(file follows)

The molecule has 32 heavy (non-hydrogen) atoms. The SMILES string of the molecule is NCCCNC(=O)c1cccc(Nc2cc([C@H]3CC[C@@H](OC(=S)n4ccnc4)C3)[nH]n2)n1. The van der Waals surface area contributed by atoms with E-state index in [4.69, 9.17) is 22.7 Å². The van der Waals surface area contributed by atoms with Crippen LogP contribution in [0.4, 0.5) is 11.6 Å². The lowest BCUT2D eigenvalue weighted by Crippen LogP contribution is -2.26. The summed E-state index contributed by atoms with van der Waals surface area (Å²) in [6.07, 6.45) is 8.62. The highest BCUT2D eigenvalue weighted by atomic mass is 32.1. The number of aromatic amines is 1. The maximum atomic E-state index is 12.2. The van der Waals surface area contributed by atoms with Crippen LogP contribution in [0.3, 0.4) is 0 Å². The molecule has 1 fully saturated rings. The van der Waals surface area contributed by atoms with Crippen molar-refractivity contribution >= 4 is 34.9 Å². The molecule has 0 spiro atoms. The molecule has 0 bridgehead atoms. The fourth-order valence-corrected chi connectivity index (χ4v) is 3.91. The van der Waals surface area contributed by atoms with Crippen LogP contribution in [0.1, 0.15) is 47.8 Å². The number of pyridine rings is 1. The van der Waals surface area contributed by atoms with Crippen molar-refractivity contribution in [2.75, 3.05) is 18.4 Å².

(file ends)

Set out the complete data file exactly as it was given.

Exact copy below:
The molecule has 32 heavy (non-hydrogen) atoms. The SMILES string of the molecule is NCCCNC(=O)c1cccc(Nc2cc([C@H]3CC[C@@H](OC(=S)n4ccnc4)C3)[nH]n2)n1. The van der Waals surface area contributed by atoms with E-state index in [4.69, 9.17) is 22.7 Å². The van der Waals surface area contributed by atoms with Crippen LogP contribution in [0.4, 0.5) is 11.6 Å². The lowest BCUT2D eigenvalue weighted by Crippen LogP contribution is -2.26. The summed E-state index contributed by atoms with van der Waals surface area (Å²) in [6.07, 6.45) is 8.62. The highest BCUT2D eigenvalue weighted by atomic mass is 32.1. The number of aromatic amines is 1. The maximum atomic E-state index is 12.2. The van der Waals surface area contributed by atoms with Crippen LogP contribution in [0.3, 0.4) is 0 Å². The molecule has 1 fully saturated rings. The van der Waals surface area contributed by atoms with Crippen molar-refractivity contribution >= 4 is 34.9 Å². The molecule has 0 spiro atoms. The molecule has 0 bridgehead atoms. The fourth-order valence-corrected chi connectivity index (χ4v) is 3.91. The van der Waals surface area contributed by atoms with Crippen LogP contribution in [0.1, 0.15) is 47.8 Å². The number of pyridine rings is 1. The van der Waals surface area contributed by atoms with Crippen molar-refractivity contribution in [2.75, 3.05) is 18.4 Å².